Photo by Leisa Thompson
The "Frankely Judaic" Podcast
It is no longer necessary to be in Ann Arbor to enjoy the scholarship presented by fellows of the Frankel Institute for Advanced Judaic Studies. Just boot up a laptop, tablet, or smartphone—and listen.
The new “Frankely Judaic” podcast, now available on iTunes and SoundCloud, highlights some of the innovative research being conducted by Frankel scholars, showing how humanities research is relevant to listeners’ lives today.
"The ‘Frankely Judaic’ series is a great way to translate academic research on Jewish topics for a wider lay audience,” said Jeremy Shere, who hosts the podcast. “So much academic research, while often fascinating, is rarely accessible to people outside the academy. ‘Frankely Judaic’ harnesses the power of audio, and the rising tide of podcasting generally, to enable anyone to engage with the talented scholars doing cutting-edge work in Judaic Studies.”
The author of Renewable: The World-Changing Power of Alternative Energy, Shere is familiar to radio audiences from NPR’s “A Moment of Science” and “Sound Medicine.” After graduating from the University of Michigan, he completed a PhD in English and Jewish Studies at Indiana University.
“We envisioned the ‘Frankely Judaic’ podcast as much more than just an interview or a recording of a lecture,” explained Jeffrey Veidlinger, director of the Frankel Center. “Each episode of ‘Frankely Judaic’ is professionally produced and edited to present scholarly research in an accessible and entertaining form that makes you want to listen. They are a great way of learning in the car, or while jogging, biking, or even doing the dishes.”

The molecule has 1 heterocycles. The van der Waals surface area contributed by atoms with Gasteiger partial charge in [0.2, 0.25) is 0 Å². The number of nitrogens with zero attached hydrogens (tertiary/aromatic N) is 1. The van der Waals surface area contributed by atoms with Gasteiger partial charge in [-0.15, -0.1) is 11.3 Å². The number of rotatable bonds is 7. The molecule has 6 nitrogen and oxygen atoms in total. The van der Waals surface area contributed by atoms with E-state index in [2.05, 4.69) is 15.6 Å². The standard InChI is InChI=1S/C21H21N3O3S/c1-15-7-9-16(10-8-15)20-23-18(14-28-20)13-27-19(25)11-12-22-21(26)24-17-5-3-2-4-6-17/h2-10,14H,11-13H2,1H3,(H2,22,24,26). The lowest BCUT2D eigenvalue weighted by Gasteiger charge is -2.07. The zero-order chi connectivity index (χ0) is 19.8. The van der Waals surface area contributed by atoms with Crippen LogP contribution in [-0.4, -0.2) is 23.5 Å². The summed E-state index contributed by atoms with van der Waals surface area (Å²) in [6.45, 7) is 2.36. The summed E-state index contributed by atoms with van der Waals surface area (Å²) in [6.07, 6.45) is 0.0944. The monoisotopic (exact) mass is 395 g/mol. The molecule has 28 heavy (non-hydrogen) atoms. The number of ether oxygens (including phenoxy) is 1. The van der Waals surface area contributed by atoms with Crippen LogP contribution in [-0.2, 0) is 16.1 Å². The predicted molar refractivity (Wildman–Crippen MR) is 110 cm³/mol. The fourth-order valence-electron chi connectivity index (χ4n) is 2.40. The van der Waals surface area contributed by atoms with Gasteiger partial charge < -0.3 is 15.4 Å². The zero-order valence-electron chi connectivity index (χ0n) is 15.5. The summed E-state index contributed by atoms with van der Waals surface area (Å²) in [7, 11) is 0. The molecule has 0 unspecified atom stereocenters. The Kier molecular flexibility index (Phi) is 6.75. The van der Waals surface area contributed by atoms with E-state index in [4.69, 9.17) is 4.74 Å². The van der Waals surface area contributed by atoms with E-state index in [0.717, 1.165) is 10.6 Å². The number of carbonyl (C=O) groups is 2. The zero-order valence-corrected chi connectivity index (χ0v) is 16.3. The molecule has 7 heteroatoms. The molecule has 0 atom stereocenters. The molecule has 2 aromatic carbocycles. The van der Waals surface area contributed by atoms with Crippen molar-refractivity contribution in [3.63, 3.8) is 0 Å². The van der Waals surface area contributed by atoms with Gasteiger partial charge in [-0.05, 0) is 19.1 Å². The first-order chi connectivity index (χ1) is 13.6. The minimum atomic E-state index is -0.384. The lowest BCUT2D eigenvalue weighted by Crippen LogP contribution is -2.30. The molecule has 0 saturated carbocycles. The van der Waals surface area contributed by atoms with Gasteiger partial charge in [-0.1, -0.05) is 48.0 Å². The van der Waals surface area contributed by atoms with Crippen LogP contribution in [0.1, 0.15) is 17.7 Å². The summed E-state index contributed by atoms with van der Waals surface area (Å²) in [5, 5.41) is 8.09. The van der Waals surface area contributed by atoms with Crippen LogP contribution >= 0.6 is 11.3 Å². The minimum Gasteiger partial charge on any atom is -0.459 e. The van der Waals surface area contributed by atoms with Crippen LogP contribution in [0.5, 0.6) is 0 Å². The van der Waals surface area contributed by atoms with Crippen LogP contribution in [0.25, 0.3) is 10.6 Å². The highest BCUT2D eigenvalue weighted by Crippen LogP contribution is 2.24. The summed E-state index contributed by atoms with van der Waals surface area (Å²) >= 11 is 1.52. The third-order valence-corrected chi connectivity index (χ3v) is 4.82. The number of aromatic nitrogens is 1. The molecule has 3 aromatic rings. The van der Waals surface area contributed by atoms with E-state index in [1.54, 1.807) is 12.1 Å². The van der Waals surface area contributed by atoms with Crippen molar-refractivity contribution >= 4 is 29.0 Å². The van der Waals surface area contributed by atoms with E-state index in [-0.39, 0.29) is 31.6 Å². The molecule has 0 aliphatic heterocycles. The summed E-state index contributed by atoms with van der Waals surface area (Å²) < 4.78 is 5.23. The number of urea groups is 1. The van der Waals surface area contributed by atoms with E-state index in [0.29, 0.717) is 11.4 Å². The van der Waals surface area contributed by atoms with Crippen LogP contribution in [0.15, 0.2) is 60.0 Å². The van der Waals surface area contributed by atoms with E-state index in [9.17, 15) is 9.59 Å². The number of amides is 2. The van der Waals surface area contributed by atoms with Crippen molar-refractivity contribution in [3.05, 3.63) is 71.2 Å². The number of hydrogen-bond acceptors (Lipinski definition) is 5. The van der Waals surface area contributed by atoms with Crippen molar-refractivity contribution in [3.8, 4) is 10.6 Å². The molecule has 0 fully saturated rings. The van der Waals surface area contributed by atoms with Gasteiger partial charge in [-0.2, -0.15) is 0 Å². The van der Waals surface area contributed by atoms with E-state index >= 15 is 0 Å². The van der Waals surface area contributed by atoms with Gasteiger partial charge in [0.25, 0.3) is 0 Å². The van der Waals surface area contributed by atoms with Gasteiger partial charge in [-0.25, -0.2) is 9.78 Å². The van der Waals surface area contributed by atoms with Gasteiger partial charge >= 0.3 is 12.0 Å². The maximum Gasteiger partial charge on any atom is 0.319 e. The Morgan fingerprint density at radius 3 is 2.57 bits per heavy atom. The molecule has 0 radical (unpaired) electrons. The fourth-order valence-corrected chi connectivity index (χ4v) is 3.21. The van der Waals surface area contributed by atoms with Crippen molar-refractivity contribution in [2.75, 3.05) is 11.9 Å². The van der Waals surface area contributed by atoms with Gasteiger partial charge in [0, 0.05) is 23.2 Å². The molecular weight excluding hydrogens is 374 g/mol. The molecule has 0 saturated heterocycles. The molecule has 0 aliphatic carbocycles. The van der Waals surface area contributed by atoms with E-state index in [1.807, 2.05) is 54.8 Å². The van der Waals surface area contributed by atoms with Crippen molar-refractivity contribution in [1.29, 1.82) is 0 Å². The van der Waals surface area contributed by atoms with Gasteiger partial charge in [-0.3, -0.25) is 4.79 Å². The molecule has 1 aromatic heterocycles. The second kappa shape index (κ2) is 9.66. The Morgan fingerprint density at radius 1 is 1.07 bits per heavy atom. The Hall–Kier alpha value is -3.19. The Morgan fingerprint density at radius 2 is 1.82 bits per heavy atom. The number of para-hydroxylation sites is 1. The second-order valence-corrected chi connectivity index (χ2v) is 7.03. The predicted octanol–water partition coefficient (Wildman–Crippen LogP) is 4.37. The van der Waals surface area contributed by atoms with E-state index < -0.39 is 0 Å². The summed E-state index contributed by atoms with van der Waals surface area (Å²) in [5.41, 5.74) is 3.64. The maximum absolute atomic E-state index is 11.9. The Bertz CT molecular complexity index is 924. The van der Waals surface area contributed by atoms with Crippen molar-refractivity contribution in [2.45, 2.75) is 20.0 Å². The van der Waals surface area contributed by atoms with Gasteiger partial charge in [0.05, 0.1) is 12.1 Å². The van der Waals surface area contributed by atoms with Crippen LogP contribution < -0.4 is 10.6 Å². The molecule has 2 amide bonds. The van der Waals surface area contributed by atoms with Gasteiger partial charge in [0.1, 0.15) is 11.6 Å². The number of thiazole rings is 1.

The first podcast episode, “A Rosenberg by Any Other Name,” asks why so many American Jews changed their names in the 20th century. In order to find out, Shere speaks with Kirsten Fermaglich, a fall 2015 fellow of the Frankel Institute and associate professor of history at Michigan State University. Other episodes explore the American movement to free Soviet Jewry (with Shaul Kelner) and the relationship between Judaism, Christianity, and Islam (with Guy Stroumsa).
“The scholars I've interviewed for the podcast have been not only articulate and passionate about discussing their work but also excited at the prospect of their scholarship reaching a wider audience beyond the gates of academia,” Shere said. “Personally, as a former academic and current writer and producer, I feel that this project offers great value for anyone interested in Judaism, Jewish history, Jewish sociological studies, and related topics.”
(Frankely Speaking, April 2016)